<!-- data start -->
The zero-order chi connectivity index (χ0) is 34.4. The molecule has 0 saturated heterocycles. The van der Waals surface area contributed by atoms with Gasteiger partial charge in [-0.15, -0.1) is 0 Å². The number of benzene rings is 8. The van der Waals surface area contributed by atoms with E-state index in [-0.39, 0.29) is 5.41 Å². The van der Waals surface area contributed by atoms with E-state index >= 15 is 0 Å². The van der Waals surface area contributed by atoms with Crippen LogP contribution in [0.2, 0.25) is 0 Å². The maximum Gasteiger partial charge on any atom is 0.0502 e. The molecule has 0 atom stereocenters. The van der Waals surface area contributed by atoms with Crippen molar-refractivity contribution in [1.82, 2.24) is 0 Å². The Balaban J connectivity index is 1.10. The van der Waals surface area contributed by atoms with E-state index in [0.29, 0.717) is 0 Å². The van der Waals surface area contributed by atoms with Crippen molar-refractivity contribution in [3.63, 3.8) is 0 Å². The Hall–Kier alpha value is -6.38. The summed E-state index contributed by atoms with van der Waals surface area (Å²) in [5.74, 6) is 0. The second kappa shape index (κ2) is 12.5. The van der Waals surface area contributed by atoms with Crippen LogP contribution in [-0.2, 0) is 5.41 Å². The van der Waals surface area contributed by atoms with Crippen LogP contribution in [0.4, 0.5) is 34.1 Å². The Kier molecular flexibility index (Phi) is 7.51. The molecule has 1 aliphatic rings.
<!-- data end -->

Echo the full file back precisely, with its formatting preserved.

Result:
The zero-order chi connectivity index (χ0) is 34.4. The molecule has 0 saturated heterocycles. The van der Waals surface area contributed by atoms with Gasteiger partial charge in [-0.15, -0.1) is 0 Å². The number of benzene rings is 8. The van der Waals surface area contributed by atoms with E-state index in [-0.39, 0.29) is 5.41 Å². The van der Waals surface area contributed by atoms with E-state index >= 15 is 0 Å². The van der Waals surface area contributed by atoms with Crippen LogP contribution in [0.2, 0.25) is 0 Å². The maximum Gasteiger partial charge on any atom is 0.0502 e. The molecule has 0 atom stereocenters. The van der Waals surface area contributed by atoms with Crippen molar-refractivity contribution in [1.82, 2.24) is 0 Å². The Balaban J connectivity index is 1.10. The van der Waals surface area contributed by atoms with E-state index in [0.29, 0.717) is 0 Å². The van der Waals surface area contributed by atoms with Crippen molar-refractivity contribution in [3.63, 3.8) is 0 Å². The Hall–Kier alpha value is -6.38. The summed E-state index contributed by atoms with van der Waals surface area (Å²) in [5.74, 6) is 0. The second kappa shape index (κ2) is 12.5. The van der Waals surface area contributed by atoms with Crippen LogP contribution in [-0.2, 0) is 5.41 Å². The van der Waals surface area contributed by atoms with Crippen LogP contribution in [0.4, 0.5) is 34.1 Å². The Kier molecular flexibility index (Phi) is 7.51. The molecule has 1 aliphatic rings.